Dear Caitlin and Barbara,
Thanks, first of all, to Barbara for making the obvious point about men. My own parenthetical about their absence in Caitlin's piece began as a longer critique, which I ended up saving for a later entry. I (and several of my friends) worried that I shouldn't start with so, well, tired and feminist-y a complaint: "Where are the men?" etc. Shame on me for fearing that reaction. Though I think it is indicative of how timid many women of my generation are—in contrast to the trailblazers among Barbara's—about asking that men shoulder their fair share of domestic duties. (These days, when women continue to note that men have yet to step up to the plate, they're often accused of "nagging"—a stinging charge conjuring up that hideous caricature of the unhappy housewife, which many women, myself included, want to avoid.) It's part of the way "lipstick feminism" has turned the movement into fluff.
As a writer, I find the problem particularly intractable—because, in the marketplace of ideas (and there's a marketplace there as anywhere else), it's easy to interest editors in stories about how women should be able to, say, wear short skirts and be feminists, too—as if this remotely mattered in any world that wasn't trivial. But try to pitch a story about how working-class women are exploited, and editors' eyes often glaze over. How, then, does one keep making the same point, decade after decade, without the argument beginning to fall on deaf ears?
Maybe some nannies will read about their rights, as Caitlin hopes, on Slate. But alas, I fear that they will be too busy at jobs that, unlike ours, don't provide time for online surfing—and that's assuming they can afford computers. As for Domestic Workers United: Given all the enormous obstacles to organizing in this country—workers routinely fired for even thinking the word "union," labor laws gutted of teeth—the idea that domestic workers are going to just go on the Internet, sign up for a union, start wearing DWU buttons, and presto, Viva La Revolution, is a little far-fetched. Oh, I'm sure I, Caitlin, and Barbara would greet such buttons warmly. But the stereotypical employer Caitlin imagines wouldn't. Polls routinely show that most Americans would like to join unions. It's not for not wanting to that they haven't.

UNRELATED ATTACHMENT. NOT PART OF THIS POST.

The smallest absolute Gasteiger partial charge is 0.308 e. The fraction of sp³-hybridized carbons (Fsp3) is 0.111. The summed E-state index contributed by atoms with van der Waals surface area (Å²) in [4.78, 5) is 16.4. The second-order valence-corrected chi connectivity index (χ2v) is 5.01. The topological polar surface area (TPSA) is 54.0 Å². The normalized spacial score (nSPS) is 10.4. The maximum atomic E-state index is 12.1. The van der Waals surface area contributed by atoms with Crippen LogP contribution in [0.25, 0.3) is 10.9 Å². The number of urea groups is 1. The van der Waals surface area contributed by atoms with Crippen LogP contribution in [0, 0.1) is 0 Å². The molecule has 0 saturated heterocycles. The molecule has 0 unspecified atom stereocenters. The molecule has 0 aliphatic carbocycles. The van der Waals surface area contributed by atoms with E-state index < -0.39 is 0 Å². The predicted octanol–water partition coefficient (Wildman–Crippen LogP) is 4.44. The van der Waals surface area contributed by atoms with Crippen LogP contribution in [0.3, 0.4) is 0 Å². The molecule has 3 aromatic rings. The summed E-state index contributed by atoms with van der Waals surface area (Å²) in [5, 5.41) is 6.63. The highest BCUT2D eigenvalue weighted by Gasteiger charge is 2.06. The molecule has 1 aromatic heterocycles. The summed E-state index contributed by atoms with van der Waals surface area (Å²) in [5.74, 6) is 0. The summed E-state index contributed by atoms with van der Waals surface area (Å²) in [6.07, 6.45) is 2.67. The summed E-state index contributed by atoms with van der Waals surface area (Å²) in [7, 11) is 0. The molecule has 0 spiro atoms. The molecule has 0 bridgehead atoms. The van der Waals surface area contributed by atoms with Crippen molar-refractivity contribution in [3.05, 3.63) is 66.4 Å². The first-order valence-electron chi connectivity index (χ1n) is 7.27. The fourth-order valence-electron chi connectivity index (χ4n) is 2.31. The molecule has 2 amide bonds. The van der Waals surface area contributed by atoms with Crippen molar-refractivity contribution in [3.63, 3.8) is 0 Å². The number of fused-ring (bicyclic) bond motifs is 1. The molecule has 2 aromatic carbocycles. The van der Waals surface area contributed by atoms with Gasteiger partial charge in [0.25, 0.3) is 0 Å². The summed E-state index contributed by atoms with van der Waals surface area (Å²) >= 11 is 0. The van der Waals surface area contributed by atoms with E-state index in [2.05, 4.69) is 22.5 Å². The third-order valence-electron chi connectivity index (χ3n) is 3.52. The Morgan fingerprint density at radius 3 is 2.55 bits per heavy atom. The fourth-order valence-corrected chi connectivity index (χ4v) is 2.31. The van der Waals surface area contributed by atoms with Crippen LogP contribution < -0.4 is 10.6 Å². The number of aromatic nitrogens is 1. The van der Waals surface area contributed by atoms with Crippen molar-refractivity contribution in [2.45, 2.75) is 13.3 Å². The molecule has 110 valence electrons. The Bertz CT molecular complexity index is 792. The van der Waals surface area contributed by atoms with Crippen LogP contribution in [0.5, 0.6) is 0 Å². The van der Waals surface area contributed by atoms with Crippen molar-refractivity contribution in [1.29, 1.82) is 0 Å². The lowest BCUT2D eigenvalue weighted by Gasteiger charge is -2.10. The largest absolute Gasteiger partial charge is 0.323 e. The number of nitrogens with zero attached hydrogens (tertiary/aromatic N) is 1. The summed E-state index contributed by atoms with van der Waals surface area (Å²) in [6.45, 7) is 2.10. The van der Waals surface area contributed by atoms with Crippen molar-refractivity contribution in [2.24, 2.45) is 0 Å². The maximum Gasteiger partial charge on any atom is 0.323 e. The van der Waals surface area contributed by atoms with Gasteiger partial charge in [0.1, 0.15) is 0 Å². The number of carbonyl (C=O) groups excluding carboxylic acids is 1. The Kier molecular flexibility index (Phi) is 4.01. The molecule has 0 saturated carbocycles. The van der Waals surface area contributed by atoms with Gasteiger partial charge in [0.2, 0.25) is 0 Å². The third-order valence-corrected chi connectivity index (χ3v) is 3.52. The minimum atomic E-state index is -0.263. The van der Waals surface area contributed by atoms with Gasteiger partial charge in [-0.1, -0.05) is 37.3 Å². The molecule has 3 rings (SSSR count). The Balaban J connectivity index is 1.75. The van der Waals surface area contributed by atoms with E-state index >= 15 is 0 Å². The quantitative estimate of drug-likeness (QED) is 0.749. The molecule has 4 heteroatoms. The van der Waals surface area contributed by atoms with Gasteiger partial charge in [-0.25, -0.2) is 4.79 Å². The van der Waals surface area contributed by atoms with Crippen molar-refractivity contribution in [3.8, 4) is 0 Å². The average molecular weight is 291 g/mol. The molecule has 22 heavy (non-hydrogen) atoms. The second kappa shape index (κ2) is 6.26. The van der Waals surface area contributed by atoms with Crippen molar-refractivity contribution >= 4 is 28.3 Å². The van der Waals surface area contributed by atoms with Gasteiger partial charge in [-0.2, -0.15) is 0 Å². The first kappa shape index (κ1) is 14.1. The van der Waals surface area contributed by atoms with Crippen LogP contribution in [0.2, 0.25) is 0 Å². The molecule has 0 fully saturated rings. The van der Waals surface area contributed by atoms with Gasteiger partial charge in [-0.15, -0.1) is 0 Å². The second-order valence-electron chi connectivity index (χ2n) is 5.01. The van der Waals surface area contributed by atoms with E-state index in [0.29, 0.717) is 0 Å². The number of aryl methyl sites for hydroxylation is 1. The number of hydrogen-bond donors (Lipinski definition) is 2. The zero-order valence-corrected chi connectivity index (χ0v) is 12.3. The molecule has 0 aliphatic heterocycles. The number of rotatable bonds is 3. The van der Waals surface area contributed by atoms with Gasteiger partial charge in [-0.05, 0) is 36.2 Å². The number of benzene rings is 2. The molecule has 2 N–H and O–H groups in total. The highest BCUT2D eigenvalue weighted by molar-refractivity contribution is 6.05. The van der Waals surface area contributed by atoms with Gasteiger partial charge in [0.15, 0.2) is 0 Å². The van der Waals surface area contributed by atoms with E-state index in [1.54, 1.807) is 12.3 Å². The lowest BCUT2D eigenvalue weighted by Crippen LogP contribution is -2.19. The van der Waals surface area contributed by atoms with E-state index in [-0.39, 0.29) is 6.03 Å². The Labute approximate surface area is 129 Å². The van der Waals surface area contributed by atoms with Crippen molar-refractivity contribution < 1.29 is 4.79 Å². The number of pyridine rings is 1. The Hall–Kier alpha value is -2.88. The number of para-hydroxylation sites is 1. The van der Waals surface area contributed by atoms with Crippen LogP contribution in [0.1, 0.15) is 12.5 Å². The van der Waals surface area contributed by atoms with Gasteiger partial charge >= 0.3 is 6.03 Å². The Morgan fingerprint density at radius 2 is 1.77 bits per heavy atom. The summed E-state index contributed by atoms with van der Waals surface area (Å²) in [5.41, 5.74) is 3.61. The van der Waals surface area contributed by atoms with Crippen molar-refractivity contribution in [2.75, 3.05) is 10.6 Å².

In her reply, Caitlin refers to ethnic groups renowned for being "cheap" (I honestly don't know what she's talking about) and immigrants who hire other immigrants, and "hew to the practices … that Americans would find shocking." But that's not, in fact, what her piece was about. Such households never come up in her 10,000 words. Instead, the scorn—and I think we must acknowledge the piece's smug tone toward working mothers' choices, even when Caitlin has made many of those same choices—is reserved almost entirely for professional-class women—journalists even, for the most part who aren't but could be (as you suggest) my friends, not one of whom, I'd be willing to bet, mistreats her nanny, if she even has a nanny. (As Barbara rightly notes, many of my friends—along with most Americans—can't afford nannies.) I'm not saying that professional women aren't capable of being bad employers. Who knows what goes on behind closed doors? But the piece, in that sense, is a bait and switch: You, Caitlin, point to Susan Chira, an editor at the New York Times, and then talk about the mistreatment of nannies at far different hands. The piece, in other words, is guilty of the very thing it criticizes feminist theorists for: using the grave problems of the working poor, women like Ms. Deng, the sweatshop worker Caitlin refers to in the piece, as cover for a story about professional moms—their guilt, their hypocrisies, their anxieties—which is her real subject.
Given all the bad employers out there—all the Wal-marts and sweatshops and hotel chains that employ dishwashers and maids at minimum wage, no benefits—surely there are better places to start the revolution. Take paying social security taxes, which seems to be Caitlin's real pet peeve. Employers in this country don't have to retreat to the furtive recesses of their bedrooms to get out of such obligations. Wal-mart, the biggest employer in America, is the subject of a class-action law suit that it subcontracted out its cleaning services to shady companies it allegedly knew were employing workers off the books as a means of cutting costs. (This is only one of several unfair labor practices Wal-mart currently stands accused of.) These workers were typically illegal immigrants working 60-hour, seven-day workweeks for minimal wages. Predictably, Wal-mart's defense is that it didn't KNOW the workers were being exploited, blah, blah, blah.
The forces arrayed against low-wage workers in this country are immense. Even companies (for instance, Wal-mart's competitors) that want to do the right thing are subject to gale winds beyond their control. I don't hold up much hope of solving the larger problems without systematic reforms. I have my own ideas what those might be—toughen labor laws, organize!—but this is one of those moments when I begin to fear readers' eyes glazing over. How, for instance, do we make the labor movement of importance again?